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Information Literacy Graduates: Google Scholar

Google Scholar vs Google

Google Scholar is a very large multidisciplinary database. Estimations are that GS contained about 160 million publications in 2013. Google Scholar focuses on the scholarly literature available on the Internet. This includes, articles, theses, books, abstracts found on the websites of academic publishers, professional societies, online repositories, universities and more. Google has a broader scope, and retrieves resources regardless of where online they come from. So search results found in Google will on the whole not be scholarly.

Google Scholar vs individual library databases

There is overlap. Also many citations in Google Scholar will link to the full text in the Library's databases. But GS does not contain everything that is in the Library's databases! Which makes it a convenient starting place, but not a comprehensive "one-stop shop". For more precise searching, more search features and more content, use the Library's individual databases.

​Utrecht University Library published a LibGuide giving a critical assessment of the pros and cons of Google Scholar as a search engine to find scholarly publications. 

Google Scholar records

Google Scholar presents the search results as short records. Often the only information you get is the title of the publication. This makes it difficult to decide whether the article is relevant or not.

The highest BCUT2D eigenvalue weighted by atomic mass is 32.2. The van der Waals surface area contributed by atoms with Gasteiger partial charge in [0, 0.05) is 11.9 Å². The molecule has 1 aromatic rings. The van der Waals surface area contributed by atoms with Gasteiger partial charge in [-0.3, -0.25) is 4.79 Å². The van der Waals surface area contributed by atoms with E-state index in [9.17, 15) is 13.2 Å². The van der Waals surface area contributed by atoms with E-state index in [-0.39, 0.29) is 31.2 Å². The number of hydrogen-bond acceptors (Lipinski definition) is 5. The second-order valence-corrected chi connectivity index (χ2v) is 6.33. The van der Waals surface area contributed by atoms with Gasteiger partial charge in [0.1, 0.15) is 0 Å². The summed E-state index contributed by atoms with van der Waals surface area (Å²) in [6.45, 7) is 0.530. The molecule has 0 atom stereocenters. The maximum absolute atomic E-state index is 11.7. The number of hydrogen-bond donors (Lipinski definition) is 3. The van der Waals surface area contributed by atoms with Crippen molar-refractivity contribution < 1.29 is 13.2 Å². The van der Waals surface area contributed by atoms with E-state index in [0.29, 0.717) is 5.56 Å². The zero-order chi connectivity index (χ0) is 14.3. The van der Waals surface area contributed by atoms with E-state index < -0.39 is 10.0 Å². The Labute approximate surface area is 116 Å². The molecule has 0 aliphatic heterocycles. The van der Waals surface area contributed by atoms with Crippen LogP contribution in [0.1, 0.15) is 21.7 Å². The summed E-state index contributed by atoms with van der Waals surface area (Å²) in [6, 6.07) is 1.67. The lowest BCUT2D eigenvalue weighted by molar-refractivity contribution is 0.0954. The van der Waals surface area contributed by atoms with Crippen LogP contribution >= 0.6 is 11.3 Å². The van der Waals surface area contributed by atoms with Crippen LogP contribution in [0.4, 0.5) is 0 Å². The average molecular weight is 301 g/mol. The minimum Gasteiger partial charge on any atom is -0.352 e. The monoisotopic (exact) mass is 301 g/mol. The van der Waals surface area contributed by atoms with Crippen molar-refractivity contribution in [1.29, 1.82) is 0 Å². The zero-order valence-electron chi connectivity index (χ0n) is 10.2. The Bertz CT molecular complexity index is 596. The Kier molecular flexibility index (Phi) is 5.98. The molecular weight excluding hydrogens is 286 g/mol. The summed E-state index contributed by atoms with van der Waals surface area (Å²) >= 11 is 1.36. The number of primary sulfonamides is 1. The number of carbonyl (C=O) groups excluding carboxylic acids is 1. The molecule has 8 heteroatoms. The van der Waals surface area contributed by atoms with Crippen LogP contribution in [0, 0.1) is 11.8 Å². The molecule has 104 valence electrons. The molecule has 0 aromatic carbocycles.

Example of a GS record:

When you access GS through the University of Groningen Library network you will get a link to the licensed full-text, if available. When you work from another location you have to install the library link facility first to be able to get to the full text.

Besides access to the full text (when available), the record also provides information about other publications that cite the publication. Both links can lead you to other literature about your topic:

- Cited by lists the publications that cited this publication.
- Related articles finds documents similar to the given search result.

Google Scholar also features another type of record. These start off with the word CITATION. Google found them in a reference list and did not see the full text. An example: 

Google Scholar

Advanced search

You will find the advanced search via the menu on the left. 

The advanced search in Google Scholar has fewer options to limit your search than most other databases.

Sort by date does not sort by date of publication, but by date that Google found the publication. You can click "Since Year" to show only recently published papers, sorted by relevance.

Installing the library link

When you want to set Google Scholar to show which publications are available via the University of Groningen:

  • Select ‘Settings’ (in the menu on the left)
  • Select ‘Library links’
  • Search for: university groningen
  • Tick: University of Groningen Library – Get It! Univ of Groningen (un-tick other options)

You will now be able to see, via the Get it! link, whether a document is available through the RUG.

N.B. If you are working via the University network, these links are automatically selected.